This is why you need to up-skill or re-skill while anticipating what the future will look like.
The fact that schools have largely remained the same for the past few decades is a tell-tale sign that education does not anticipate, nor can it catch up with, the future.
Keep asking yourself the deep questions. For example: “If everyone says robots will take over the workforce, then what is it that robots cannot do or find extremely hard to do, and can I gain skills in that?”
When I was in between jobs, I was very concerned about what the future would hold for the work and skills I was developing given that my career experience primarily was in Learning & Development and VC.
I honestly believe the landscape of Learning & Development can be very quickly disrupted by AI (the industry is a laggard behind education, so look at the trends of education disruption to anticipate what happens to L&D), and there is literally very little stopping a VC from making investment decisions based on ~90% input from an AI crunching data and basing only ~10% on empirical assessments.
The conclusion I came to was that robots are still too far away from being excellent managers, relationship builders, and people motivators, so I set my sights on developing those skills. What are your future-proof skills?
4. Find Your Network
Probably the most valuable thing you can do with your time is to network.
No, not the frivolous kind, but the kind that makes you feel enriched and better than before.
Look for a group of like-minded people you can bounce thoughts and ideas off of. I once got into a conversation with someone on an interesting topic: Can you engineer serendipity? My hypothesis is that you can.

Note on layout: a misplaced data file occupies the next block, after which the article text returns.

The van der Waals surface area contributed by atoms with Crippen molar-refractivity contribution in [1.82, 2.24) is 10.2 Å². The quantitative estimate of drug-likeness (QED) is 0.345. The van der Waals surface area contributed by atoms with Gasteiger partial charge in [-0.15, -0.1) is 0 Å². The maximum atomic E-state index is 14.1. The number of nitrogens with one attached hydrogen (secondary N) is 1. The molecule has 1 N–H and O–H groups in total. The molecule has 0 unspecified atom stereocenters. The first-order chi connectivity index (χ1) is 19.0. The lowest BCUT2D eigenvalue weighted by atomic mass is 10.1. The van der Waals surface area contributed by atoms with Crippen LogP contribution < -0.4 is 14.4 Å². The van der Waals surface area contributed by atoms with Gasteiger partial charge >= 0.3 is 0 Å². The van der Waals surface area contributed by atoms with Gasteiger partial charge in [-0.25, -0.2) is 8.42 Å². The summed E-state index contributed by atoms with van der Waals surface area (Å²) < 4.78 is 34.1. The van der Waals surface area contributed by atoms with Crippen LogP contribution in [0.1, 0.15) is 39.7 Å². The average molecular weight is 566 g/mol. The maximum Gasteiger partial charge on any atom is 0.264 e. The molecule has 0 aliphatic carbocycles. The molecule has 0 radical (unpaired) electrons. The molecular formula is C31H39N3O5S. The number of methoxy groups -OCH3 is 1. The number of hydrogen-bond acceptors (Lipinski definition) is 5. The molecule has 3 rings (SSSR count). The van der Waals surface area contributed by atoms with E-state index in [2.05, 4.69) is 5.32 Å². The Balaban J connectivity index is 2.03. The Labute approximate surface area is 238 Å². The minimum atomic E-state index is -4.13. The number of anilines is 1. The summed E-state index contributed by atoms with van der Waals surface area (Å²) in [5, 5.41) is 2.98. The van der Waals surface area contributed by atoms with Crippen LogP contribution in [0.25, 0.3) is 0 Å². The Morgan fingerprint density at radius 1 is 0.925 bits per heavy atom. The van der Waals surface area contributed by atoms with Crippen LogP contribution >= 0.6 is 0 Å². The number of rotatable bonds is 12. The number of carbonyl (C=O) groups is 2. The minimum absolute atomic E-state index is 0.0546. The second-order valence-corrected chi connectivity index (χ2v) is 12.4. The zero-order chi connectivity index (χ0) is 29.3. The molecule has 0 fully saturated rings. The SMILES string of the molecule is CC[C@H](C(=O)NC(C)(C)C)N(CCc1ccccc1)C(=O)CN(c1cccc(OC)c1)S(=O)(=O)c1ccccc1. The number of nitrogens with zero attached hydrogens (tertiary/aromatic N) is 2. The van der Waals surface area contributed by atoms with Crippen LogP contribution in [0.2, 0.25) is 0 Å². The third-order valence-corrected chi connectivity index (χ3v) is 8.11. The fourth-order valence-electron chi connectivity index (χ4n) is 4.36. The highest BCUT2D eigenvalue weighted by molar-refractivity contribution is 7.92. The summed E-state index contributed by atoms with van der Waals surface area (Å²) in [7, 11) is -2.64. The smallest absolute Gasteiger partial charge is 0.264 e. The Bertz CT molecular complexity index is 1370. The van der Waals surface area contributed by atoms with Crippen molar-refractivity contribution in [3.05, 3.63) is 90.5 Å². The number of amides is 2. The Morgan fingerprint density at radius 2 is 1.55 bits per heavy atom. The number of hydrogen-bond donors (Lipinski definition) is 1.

You start off, like everyone else, increasing the funnel and attending as many events as you can. After you tire of the meaningless ones and become more savvy in choosing good events, you end up with a curated selection of events (which likely also curate their attendees). It is at this selection that you find those you would call “my people”.
In the course of my career I’ve been to tons of events and networks and communities and conferences, and have developed my own heuristic to choosing what I would attend and what I would avoid.
I cannot stress this enough: You don’t network to amass contacts and acquaintances. You network to build real relationships.
Much of where I am now I owe to the people who helped me, and these people I’ve met at networks (more specifically one network, Sandbox). Start somewhere, chart your funnel, and just take that leap.
5. Start A Startup
This was previously very unconventional advice, but today you find that everyone is advocating for young people to go start a startup. I’m all for it.
You can google this and find a million reasons why you should start a startup so I won’t go into too much detail, but I’ll share one thing I distinctly remember talking about from when I was working at Entrepreneur First.
One problem with getting people to start is that most of these ‘smartest people in the world’ are already in research labs, or working giant salary jobs, or are snapped up by other cutting-edge exciting startups. I use a quick question to convince potential founders: What have you got to lose?